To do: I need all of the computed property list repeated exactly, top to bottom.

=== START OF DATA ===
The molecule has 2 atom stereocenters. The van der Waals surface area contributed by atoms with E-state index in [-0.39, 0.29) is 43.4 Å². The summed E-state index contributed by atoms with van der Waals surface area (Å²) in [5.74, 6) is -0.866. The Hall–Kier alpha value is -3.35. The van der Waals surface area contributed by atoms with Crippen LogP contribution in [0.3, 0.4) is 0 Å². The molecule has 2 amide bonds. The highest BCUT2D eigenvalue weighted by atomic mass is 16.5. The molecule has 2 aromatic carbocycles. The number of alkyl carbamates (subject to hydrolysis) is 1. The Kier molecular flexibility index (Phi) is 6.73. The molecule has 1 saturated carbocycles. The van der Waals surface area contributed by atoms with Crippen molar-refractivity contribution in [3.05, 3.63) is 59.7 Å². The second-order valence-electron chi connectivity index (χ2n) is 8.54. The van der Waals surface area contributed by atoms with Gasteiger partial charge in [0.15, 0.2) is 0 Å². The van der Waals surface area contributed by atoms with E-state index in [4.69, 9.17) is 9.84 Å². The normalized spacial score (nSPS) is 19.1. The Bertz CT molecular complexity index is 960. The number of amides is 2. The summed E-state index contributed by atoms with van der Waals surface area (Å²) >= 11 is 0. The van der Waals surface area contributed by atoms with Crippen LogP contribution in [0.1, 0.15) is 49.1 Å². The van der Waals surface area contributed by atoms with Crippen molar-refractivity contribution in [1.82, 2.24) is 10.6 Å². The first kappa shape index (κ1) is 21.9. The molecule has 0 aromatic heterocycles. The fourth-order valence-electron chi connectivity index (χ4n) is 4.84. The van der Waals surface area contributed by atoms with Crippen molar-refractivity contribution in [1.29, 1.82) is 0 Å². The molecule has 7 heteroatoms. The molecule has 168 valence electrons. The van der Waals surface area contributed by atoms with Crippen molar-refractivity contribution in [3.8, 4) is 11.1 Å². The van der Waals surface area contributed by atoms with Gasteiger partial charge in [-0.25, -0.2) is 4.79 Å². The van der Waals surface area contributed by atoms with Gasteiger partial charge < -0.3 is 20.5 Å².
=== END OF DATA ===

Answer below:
The molecule has 2 atom stereocenters. The van der Waals surface area contributed by atoms with E-state index in [-0.39, 0.29) is 43.4 Å². The summed E-state index contributed by atoms with van der Waals surface area (Å²) in [5.74, 6) is -0.866. The Hall–Kier alpha value is -3.35. The van der Waals surface area contributed by atoms with Crippen LogP contribution in [0.3, 0.4) is 0 Å². The molecule has 2 amide bonds. The highest BCUT2D eigenvalue weighted by atomic mass is 16.5. The molecule has 2 aromatic carbocycles. The number of alkyl carbamates (subject to hydrolysis) is 1. The Kier molecular flexibility index (Phi) is 6.73. The molecule has 1 saturated carbocycles. The van der Waals surface area contributed by atoms with Crippen molar-refractivity contribution in [3.05, 3.63) is 59.7 Å². The second-order valence-electron chi connectivity index (χ2n) is 8.54. The van der Waals surface area contributed by atoms with Gasteiger partial charge in [0.15, 0.2) is 0 Å². The van der Waals surface area contributed by atoms with E-state index in [4.69, 9.17) is 9.84 Å². The normalized spacial score (nSPS) is 19.1. The Bertz CT molecular complexity index is 960. The number of amides is 2. The summed E-state index contributed by atoms with van der Waals surface area (Å²) >= 11 is 0. The van der Waals surface area contributed by atoms with Crippen LogP contribution in [0.1, 0.15) is 49.1 Å². The van der Waals surface area contributed by atoms with Crippen molar-refractivity contribution in [1.82, 2.24) is 10.6 Å². The first kappa shape index (κ1) is 21.9. The molecule has 0 aromatic heterocycles. The fourth-order valence-electron chi connectivity index (χ4n) is 4.84. The van der Waals surface area contributed by atoms with Crippen molar-refractivity contribution in [1.29, 1.82) is 0 Å². The molecule has 7 heteroatoms. The molecule has 168 valence electrons. The van der Waals surface area contributed by atoms with Crippen molar-refractivity contribution in [3.8, 4) is 11.1 Å². The van der Waals surface area contributed by atoms with Gasteiger partial charge in [-0.25, -0.2) is 4.79 Å². The van der Waals surface area contributed by atoms with Gasteiger partial charge < -0.3 is 20.5 Å².